Event Title

The Drag-free CubeSat

Session

Technical Session VI: Small But Mighty

SSC12-VI-8_presentation.pdf (1614 kB)
Presentation Slides

Abstract

A drag-free spacecraft utilizes a Gravitational Reference Sensor (GRS) to shield an internal free-floating test mass (TM) from (a) external disturbances and (b) from disturbances caused by the spacecraft itself. The GRS measures the position of the spacecraft with respect to the TM and a feedback control system commands thrusters to maintain that position. In principle, the test mass is then completely freed from non-gravitational disturbances so that it and its “tender” spacecraft follow a pure geodesic. To date, three drag-free spacecraft have flown: TRIAD I in 1972, which provided the first navigation by satellite, Gravity Probe B in 2004, which tested predictions of Einstein’s general relativity theory, and the 2009 geodesy mission, GOCE (Steady-State Ocean Circulation Explorer). Next generation GRS technology for geodesy, fundamental physics and gravitational wave detection in space, has been under development at Stanford since 2004. Most recently a small scale instrument, called the 1U GRS has been proposed for a 3U CubeSat primarily for Earth aeronomy and geodesy applications. The 1U GRS consists of a 25 mm diameter spherical test mass housed inside a 50 mm cubic cavity. The sphere's position is sensed with a LED-based differential optical shadow sensor, its electric charge is controlled by photoemission using UV LEDs, and the spacecraft position is maintained with respect to the sphere using a cold gas micro-propulsion system. This paper highlights the history, applications, design, and laboratory technology development for this proposed CubeSat mission.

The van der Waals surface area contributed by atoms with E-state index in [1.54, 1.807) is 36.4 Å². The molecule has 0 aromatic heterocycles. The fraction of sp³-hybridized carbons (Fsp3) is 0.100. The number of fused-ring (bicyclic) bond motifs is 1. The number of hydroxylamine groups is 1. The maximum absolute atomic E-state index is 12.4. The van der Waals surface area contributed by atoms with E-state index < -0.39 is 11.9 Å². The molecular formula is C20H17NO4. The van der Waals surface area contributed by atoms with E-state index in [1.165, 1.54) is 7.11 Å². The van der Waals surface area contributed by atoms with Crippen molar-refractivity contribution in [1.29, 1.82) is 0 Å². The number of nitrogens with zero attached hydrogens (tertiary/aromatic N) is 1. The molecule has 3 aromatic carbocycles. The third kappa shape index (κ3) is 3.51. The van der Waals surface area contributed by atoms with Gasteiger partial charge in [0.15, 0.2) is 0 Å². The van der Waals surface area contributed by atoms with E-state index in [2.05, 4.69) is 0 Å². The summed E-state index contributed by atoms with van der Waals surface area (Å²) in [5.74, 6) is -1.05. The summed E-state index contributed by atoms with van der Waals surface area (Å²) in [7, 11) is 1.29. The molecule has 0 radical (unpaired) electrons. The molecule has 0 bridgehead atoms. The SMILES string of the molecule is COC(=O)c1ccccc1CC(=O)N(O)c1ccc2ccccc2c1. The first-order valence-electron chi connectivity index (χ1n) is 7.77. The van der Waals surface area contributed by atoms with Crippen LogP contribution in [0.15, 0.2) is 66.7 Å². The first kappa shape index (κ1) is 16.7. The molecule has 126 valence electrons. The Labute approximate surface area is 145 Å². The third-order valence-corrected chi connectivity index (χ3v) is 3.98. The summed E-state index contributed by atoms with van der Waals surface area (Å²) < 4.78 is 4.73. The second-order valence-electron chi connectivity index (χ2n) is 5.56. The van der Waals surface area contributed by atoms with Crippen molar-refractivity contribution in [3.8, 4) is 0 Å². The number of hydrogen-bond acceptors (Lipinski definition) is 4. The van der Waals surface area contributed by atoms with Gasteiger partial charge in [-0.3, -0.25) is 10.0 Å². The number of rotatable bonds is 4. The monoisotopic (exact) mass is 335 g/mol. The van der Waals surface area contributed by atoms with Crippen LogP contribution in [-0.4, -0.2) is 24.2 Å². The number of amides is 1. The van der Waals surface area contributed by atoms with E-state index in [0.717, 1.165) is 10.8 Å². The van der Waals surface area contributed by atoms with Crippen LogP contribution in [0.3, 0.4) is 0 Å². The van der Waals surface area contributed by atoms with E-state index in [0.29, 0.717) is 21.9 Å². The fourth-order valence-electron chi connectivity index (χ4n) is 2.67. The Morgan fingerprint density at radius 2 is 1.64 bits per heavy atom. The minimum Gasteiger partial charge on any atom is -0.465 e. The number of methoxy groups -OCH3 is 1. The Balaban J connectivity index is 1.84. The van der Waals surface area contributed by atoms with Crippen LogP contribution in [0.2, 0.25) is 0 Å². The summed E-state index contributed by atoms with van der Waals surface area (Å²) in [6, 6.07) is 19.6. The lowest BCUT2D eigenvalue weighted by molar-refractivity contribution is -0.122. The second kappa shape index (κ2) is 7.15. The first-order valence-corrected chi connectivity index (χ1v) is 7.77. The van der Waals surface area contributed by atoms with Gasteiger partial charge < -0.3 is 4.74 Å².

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Aug 14th, 5:30 PM

The Drag-free CubeSat

A drag-free spacecraft utilizes a Gravitational Reference Sensor (GRS) to shield an internal free-floating test mass (TM) from (a) external disturbances and (b) from disturbances caused by the spacecraft itself. The GRS measures the position of the spacecraft with respect to the TM and a feedback control system commands thrusters to maintain that position. In principle, the test mass is then completely freed from non-gravitational disturbances so that it and its “tender” spacecraft follow a pure geodesic. To date, three drag-free spacecraft have flown: TRIAD I in 1972, which provided the first navigation by satellite, Gravity Probe B in 2004, which tested predictions of Einstein’s general relativity theory, and the 2009 geodesy mission, GOCE (Steady-State Ocean Circulation Explorer). Next generation GRS technology for geodesy, fundamental physics and gravitational wave detection in space, has been under development at Stanford since 2004. Most recently a small scale instrument, called the 1U GRS has been proposed for a 3U CubeSat primarily for Earth aeronomy and geodesy applications. The 1U GRS consists of a 25 mm diameter spherical test mass housed inside a 50 mm cubic cavity. The sphere's position is sensed with a LED-based differential optical shadow sensor, its electric charge is controlled by photoemission using UV LEDs, and the spacecraft position is maintained with respect to the sphere using a cold gas micro-propulsion system. This paper highlights the history, applications, design, and laboratory technology development for this proposed CubeSat mission.